|Latitude & Longitude (WGS84):||34° 53' 60'' North , 110° 10' 60'' West|
|Latitude & Longitude (decimal):||34.90000,-110.18333|
|Locality type:||Meteorite Fall Location|
|Meteorite Class:||L/LL6 chondrite meteorite|
|Meteoritical Society Class:||L/LL6|
|Metbull:||View entry in Meteoritical Bulletin Database|
|Köppen climate type:||BSk : Cold semi-arid (steppe) climate|
Ordinary Chondrite (L/LL6; S2; W0)
Fall, 19 July 1912;~250 kg, ~14,000 recovered stones
In the very late afternoon a spectacular meteorite shower was seen over several states before thousands of fragments fell near Holbrook. The largest was 6.6 kg (14.5 pounds) with others as small as a few mg. A number of them had well developed fusion crusts. Chondrules (0.5-1.5 mm in diameter) consist mainly of granular olivine and finely prismatic low-Ca orthopyroxene. They are intergrown within a recrystallized matrix which is also rich in olivine and pyroxene (much finer-grained) and is accompanied by Fe-Ni metal and troilite aggregates. The aggregates are scattered through the matrix and occasionally rim chondrule edges. Minor albitic plagioclase (An15), clinopyroxene, and chromite are in evidence as well as several other very minor accessory phases.
Holbrook is a member of the relatively sparse L/LL ordinary chondrite geochemical group which have total iron abundances intermediate to those of the L and LL chondrites (relatively low and very low iron, respectively). Only 11 witnessed L/LL falls are known to have been recovered (Meteoritical Database, January 2016). More specifically, Holbrook is one of only four witnessed falls listed exactly as L/LL6 ordinary chondrites at the Meteoritical Bulletin Database. The others are Cabezo de Mayo, Trysil, and Sultanpur.
Several additional Holbrook specimens have been recovered in the decades since the original fall of the meteorite shower. While badly weathered, these specimens have allowed for some intriguing studies of the rate of terrestrial weathering. [Estimates of the total mass listed at the Meteorite Bulletin Database and elsewhere are sometimes based only on the initial recovered mass.]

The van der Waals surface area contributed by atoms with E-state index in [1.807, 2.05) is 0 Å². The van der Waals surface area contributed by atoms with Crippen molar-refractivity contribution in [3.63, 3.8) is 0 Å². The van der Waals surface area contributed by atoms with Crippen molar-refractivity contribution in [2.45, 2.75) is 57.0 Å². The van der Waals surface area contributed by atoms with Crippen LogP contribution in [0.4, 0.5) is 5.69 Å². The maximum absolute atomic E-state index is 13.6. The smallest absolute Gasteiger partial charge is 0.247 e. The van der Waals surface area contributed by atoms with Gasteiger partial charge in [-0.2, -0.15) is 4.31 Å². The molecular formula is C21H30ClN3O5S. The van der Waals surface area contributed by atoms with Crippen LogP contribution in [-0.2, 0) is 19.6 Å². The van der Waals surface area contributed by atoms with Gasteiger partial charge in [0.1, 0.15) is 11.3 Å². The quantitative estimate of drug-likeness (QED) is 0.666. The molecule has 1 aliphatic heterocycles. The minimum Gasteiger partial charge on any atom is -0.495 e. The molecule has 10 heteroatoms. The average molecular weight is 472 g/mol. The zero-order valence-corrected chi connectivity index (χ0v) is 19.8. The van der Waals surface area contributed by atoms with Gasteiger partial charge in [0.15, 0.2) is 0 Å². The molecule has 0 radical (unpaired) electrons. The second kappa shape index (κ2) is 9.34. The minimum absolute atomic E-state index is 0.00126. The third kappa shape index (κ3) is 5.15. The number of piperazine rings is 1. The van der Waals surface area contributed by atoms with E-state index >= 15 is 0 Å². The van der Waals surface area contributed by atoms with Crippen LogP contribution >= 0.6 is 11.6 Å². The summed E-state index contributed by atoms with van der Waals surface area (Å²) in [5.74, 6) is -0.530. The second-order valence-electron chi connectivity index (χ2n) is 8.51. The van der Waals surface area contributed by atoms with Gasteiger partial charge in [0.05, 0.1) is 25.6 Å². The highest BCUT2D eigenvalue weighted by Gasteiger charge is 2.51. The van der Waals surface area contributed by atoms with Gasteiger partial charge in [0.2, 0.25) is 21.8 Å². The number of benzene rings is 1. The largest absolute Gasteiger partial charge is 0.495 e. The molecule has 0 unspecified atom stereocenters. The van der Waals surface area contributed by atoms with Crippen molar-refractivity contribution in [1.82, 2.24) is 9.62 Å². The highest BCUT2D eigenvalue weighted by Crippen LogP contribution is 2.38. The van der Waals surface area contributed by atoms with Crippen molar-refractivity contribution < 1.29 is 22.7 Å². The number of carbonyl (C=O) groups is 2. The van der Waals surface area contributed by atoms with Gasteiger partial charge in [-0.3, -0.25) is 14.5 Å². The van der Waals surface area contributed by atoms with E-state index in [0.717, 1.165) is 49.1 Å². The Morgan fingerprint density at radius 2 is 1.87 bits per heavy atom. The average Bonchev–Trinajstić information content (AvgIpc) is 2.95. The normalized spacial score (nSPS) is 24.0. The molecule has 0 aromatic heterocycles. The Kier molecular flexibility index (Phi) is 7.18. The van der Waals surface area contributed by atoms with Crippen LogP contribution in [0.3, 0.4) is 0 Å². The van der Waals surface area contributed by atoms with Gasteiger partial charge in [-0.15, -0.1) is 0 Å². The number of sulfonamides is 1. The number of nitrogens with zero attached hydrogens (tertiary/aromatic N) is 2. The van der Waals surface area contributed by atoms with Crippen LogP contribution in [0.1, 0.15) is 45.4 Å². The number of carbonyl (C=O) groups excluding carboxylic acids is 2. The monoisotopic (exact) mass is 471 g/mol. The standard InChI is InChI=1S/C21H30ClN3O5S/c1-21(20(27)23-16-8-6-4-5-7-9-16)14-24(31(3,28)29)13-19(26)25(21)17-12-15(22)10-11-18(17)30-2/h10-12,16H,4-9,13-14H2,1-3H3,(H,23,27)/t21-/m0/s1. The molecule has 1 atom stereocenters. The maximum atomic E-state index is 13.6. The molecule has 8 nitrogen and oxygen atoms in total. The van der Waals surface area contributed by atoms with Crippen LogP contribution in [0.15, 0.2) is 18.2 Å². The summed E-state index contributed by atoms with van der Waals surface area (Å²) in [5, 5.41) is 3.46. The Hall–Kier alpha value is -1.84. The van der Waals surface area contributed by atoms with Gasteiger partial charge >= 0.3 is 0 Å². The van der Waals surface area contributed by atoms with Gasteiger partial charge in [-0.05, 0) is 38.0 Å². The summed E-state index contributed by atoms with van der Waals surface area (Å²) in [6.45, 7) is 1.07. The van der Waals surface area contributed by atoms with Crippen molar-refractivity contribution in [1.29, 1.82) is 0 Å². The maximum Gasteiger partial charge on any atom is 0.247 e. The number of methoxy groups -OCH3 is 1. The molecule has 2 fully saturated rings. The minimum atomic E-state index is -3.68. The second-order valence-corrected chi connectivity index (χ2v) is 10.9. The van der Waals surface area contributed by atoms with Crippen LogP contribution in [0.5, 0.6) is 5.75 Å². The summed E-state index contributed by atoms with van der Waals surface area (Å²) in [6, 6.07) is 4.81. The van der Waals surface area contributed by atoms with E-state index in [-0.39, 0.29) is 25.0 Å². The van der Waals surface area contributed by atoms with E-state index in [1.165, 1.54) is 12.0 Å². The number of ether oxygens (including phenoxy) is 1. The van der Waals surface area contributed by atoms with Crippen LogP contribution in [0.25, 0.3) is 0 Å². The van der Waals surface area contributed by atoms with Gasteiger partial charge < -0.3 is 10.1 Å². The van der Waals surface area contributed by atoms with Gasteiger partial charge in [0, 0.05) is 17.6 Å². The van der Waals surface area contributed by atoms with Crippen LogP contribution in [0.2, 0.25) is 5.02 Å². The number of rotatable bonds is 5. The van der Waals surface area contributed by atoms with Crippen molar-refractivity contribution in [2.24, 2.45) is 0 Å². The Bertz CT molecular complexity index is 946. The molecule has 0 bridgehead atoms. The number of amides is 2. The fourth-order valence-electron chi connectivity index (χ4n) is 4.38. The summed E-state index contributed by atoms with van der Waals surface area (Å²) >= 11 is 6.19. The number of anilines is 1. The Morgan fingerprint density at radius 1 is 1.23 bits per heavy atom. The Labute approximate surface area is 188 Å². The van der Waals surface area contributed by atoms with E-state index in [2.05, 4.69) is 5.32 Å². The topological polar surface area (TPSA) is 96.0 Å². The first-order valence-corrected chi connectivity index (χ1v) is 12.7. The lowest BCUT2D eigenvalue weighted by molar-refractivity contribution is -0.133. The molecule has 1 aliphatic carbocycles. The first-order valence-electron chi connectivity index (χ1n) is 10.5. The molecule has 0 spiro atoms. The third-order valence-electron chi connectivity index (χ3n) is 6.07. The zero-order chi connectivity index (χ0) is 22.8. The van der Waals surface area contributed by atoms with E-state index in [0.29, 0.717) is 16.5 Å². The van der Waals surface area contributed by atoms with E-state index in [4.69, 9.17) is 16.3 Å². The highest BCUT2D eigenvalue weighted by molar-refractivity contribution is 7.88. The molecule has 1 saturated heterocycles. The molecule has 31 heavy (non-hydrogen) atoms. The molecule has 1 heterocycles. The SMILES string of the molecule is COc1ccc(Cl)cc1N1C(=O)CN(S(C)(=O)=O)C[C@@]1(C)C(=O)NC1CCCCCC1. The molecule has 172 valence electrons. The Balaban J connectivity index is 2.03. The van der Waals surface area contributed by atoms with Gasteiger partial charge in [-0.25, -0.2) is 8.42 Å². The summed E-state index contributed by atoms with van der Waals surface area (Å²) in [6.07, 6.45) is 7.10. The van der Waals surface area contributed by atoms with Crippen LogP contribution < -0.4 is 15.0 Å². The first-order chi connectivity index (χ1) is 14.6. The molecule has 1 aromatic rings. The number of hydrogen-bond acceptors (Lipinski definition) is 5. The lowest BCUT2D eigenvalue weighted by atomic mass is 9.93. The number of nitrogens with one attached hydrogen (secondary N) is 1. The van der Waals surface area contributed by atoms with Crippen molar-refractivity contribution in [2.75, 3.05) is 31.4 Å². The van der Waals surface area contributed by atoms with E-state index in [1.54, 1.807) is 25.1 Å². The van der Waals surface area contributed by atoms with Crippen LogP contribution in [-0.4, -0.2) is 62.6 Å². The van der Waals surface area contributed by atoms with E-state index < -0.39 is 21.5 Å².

11 valid minerals.
Meteorite/Rock Types Recorded
Select Rock List TypeAlphabetical List Tree Diagram
Entries shown in red are rocks recorded for this region.
This geological map and associated information on rock units at or nearby to the coordinates given for this locality is based on relatively small scale geological maps provided by various national Geological Surveys. This does not necessarily represent the complete geology at this locality but it gives a background for the region in which it is found.
Click on geological units on the map for more information. Click here to view full-screen map on Macrostrat.org
0 - 0.0117 Ma
|Holocene surficial deposits|
Age: Anthropocene (0 - 0.0117 Ma)
Description: Unconsolidated deposits associated with modern fluvial systems. This unit consists primarily of fine-grained, well-sorted sediment on alluvial plains, but also includes gravelly channel, terrace, and alluvial fan deposits on middle and upper piedmonts. (0-10 ka)
Comments: Associated with modern fluvial systems
Reference: Horton, J.D., C.A. San Juan, and D.B. Stoeser. The State Geologic Map Compilation (SGMC) geodatabase of the conterminous United States. doi: 10.3133/ds1052. U.S. Geological Survey Data Series 1052. 
|Early Jurassic - Late Triassic|
174.1 - 237 Ma
|Mesozoic sedimentary rocks|
Age: Mesozoic (174.1 - 237 Ma)
Reference: Chorlton, L.B. Generalized geology of the world: bedrock domains and major faults in GIS format: a small-scale world geology map with an extended geological attribute database. doi: 10.4095/223767. Geological Survey of Canada, Open File 5529.